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Thursday, April 28, 2022


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Why, for theists, must the laws of nature owe their existence and content to God? Well, God is sovereign over all that is metaphysically contingent, and the laws of nature, while nomically necessary, are metaphysically contingent.

What follows may be easily shot down, but these posts on miracles have occupied my attention for several days and on and off during last night, so I wanted to run this by you.

“Spinoza's argument, expressed in my own way, is something like the following. If we take miracles ontically, as actual interruptions or contraventions of the order of nature, and thus of the will of God, then not only are they impossible, but they can provide no basis for knowledge of God. “

What if we assume that “the order of nature” remains unchanged, intact, and that God acts through powers that are not encompassed by such laws? If this be the case, then no “laws” are interrupted or contravened; they remain fully operational; rather, God deploys other powers, unknown to us, not designed to govern the normal functioning of the universe, to accomplish special ends. They fall outside of and are superior to the space/time continuum of the natural world. For instance, must God’s power to create something from nothing be restricted to the initial act of creation? Perhaps, this power, infinitely greater than the laws of nature, is deployed by God whenever He wills it, along with His normal powers to continually sustain the existence and operation of all things in nature. For instance, He may well utilize the former power in willing individual souls into existence or in sustaining the angelic life that moves within the material world but is not governed by it.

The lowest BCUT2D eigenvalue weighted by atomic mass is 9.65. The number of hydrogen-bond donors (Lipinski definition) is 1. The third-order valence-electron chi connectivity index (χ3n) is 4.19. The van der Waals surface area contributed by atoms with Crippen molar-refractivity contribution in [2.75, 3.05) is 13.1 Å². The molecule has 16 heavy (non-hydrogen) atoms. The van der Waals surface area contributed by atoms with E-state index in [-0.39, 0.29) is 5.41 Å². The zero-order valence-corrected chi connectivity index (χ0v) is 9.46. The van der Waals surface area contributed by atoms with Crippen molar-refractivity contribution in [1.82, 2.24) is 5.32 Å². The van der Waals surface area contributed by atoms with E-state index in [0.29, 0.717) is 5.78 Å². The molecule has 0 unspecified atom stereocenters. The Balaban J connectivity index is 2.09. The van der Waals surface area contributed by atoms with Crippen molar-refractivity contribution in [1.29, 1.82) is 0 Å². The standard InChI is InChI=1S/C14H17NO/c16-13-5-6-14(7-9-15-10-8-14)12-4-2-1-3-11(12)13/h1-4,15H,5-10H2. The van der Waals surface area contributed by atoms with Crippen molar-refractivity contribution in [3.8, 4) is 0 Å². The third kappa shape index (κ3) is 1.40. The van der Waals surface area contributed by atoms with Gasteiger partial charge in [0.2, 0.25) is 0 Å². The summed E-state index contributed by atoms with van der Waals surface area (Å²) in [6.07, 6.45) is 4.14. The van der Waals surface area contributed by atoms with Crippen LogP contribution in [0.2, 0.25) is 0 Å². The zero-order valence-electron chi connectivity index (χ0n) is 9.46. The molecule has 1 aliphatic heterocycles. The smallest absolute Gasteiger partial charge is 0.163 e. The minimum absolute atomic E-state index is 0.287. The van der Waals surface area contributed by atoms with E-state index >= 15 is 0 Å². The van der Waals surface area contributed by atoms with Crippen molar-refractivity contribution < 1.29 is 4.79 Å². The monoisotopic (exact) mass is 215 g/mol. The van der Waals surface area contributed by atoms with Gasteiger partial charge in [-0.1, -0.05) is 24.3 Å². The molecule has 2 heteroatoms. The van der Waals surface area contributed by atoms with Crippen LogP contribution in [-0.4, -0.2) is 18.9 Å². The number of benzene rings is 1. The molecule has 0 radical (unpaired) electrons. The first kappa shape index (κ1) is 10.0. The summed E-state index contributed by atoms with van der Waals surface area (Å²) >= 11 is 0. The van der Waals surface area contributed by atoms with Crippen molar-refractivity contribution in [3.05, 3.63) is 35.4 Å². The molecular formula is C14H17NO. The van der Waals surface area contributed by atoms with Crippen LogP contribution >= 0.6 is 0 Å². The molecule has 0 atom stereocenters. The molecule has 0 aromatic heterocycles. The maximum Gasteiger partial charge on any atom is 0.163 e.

The New Testament miracles are relevant here. In the miracle of the fishes and loaves, the silence of the gospels on the means by which a very small quantity of matter (five loaves and two fishes) was made sufficient to feed five thousand persons may well reflect such supra-natural means (Mt 14:19-21; cf. Mk 6:40-44 and Lk 9:14-17, which have essentially the same wording, and Jn 6:10-14, which diverges only slightly). Here matter is exponentially expanded in a manner that remains mysterious. Must we reject the idea that greater powers are at work that run parallel to laws of nature? Similarly, the gospels say nothing of the act of the Resurrection itself; they only report its aftermath, the appearance of the risen Christ to the women and the disciples (Mt 28: 1-10, Mk 16: 1-20; Lk 24: 1-48; Jn 20:1-21:25). I suppose that one might assume that God contravened the laws of nature in rasing the dead Jesus, but no claim to this effect is made by the gospels; again, what occurred is shrouded in mystery and may well be brought about by other, unknown powers of the divinity that work within the, undisturbed created order when He wills it.


I am afrain I don't know what you are asking when you ask:>>What if we assume that “the order of nature” remains unchanged, intact, and that God acts through powers that are not encompassed by such laws?<<

Most likely, Bill, I am just very confused. I was speculating about a way in which God might act miraculously that does not involve the contravention of the laws of nature, However, I am probably so far off the mark that it is best to ignore my comment. I have been delving into the question of miracles for about four decades now, so I felt compelled to respond in some way to your posts, although not very successfully.

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